DENVER -- To borrow loosely from a biblical passage, New Orleans Saints owner Tom Benson is hoping -- and banking -- that his scandal-riddled franchise will be set Freeh by the truth.
As in Louis Freeh, the former FBI director and federal judge whose investigative group was hired by Benson in April to conduct an internal investigation into wiretapping allegations aired by ESPN against General Manager Mickey Loomis.
The spotlight shined brightly Thursday on Freeh and his group's eight-month investigation into the Penn State football program under former coach Joe Paterno and the criminal wrongdoing of former assistant coach Jerry Sandusky, who is awaiting sentencing on 45 counts of child sexual abuse charges.
Freeh filed a 267-page report with the university that included an analysis of 3.5 million emails and documents and interviews with more than 400 current and former school employees associated with the Nittany Lions' football program.
His findings were damning to say the least. The exhaustive report alleges that Paterno and three other high-ranking school officials conspired to cover up Sandusky's behavior in order to avoid bad publicity for the university and to protect the squeaky-clean image of Paterno and his football program.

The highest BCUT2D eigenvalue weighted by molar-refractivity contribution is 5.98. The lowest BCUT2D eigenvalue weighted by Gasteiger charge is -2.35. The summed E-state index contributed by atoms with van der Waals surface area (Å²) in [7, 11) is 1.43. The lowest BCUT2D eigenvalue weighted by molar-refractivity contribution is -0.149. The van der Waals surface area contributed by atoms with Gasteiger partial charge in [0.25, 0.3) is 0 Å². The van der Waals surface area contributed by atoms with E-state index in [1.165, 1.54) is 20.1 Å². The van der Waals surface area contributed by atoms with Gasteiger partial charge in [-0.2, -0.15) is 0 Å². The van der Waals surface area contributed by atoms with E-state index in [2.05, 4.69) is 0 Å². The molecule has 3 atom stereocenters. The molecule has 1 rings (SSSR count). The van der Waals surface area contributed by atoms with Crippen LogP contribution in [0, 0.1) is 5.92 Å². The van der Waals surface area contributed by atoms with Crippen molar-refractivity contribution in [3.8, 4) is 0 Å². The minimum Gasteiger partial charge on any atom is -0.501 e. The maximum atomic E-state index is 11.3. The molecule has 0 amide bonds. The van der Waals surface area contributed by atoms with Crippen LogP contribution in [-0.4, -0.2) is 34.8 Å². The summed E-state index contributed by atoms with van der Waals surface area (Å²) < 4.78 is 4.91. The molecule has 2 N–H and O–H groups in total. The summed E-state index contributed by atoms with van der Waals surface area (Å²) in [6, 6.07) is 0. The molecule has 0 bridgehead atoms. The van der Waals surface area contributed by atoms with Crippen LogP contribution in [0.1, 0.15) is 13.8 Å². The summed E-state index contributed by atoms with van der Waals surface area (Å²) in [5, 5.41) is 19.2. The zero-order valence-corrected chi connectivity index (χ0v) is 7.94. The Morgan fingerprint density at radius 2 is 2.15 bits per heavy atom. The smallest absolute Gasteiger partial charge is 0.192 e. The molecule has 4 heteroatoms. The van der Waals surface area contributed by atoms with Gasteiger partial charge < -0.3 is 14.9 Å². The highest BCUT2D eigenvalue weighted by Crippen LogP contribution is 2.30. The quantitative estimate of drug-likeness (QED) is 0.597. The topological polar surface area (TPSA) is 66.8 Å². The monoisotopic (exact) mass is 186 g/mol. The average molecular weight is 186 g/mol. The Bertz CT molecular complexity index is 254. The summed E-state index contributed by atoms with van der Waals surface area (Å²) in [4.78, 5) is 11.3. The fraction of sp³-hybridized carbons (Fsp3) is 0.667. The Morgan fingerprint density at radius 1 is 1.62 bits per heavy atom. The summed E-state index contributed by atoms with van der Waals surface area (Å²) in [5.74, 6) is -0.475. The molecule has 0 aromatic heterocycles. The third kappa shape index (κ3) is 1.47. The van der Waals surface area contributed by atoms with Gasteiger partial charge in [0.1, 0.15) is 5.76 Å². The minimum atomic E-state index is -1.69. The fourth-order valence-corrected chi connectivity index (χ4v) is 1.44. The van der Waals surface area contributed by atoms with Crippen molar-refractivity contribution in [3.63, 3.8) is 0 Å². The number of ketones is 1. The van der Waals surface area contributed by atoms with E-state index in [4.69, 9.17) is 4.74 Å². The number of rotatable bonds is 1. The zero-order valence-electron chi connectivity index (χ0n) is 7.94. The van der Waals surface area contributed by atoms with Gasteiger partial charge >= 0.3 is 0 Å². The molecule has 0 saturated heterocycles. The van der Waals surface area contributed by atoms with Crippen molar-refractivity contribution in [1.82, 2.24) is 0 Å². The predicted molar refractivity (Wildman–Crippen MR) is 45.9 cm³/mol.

Freeh's work in New Orleans is focusing primarily on the wiretapping allegations, though his group also may delve into the team's pay-for-performance program commonly known as the "Bounty scandal.''
"We hired (Freeh) to investigate the ESPN wiretapping allegations by ESPN -- it is ongoing,'' Saints spokesman Greg Bensel said in an email Thursday to SportsNOLA.com. "It is our internal investigation and decisions have not been made regarding the findings.''
In May, Bensel said Freeh's group had been given "complete access to our team and all of the individuals who have been associated with this news story'' and Benson will "spare no expense to get to the bottom of these allegations.''
Bensel did not specify in that email to Pro Football Talk if Freeh's investigation focused only on the wiretapping allegations against Loomis.
By the time Freeh's investigation run its course in New Orleans, it will be anything but free. His bill to the Penn State board of trustees is an estimated $6.5 million.
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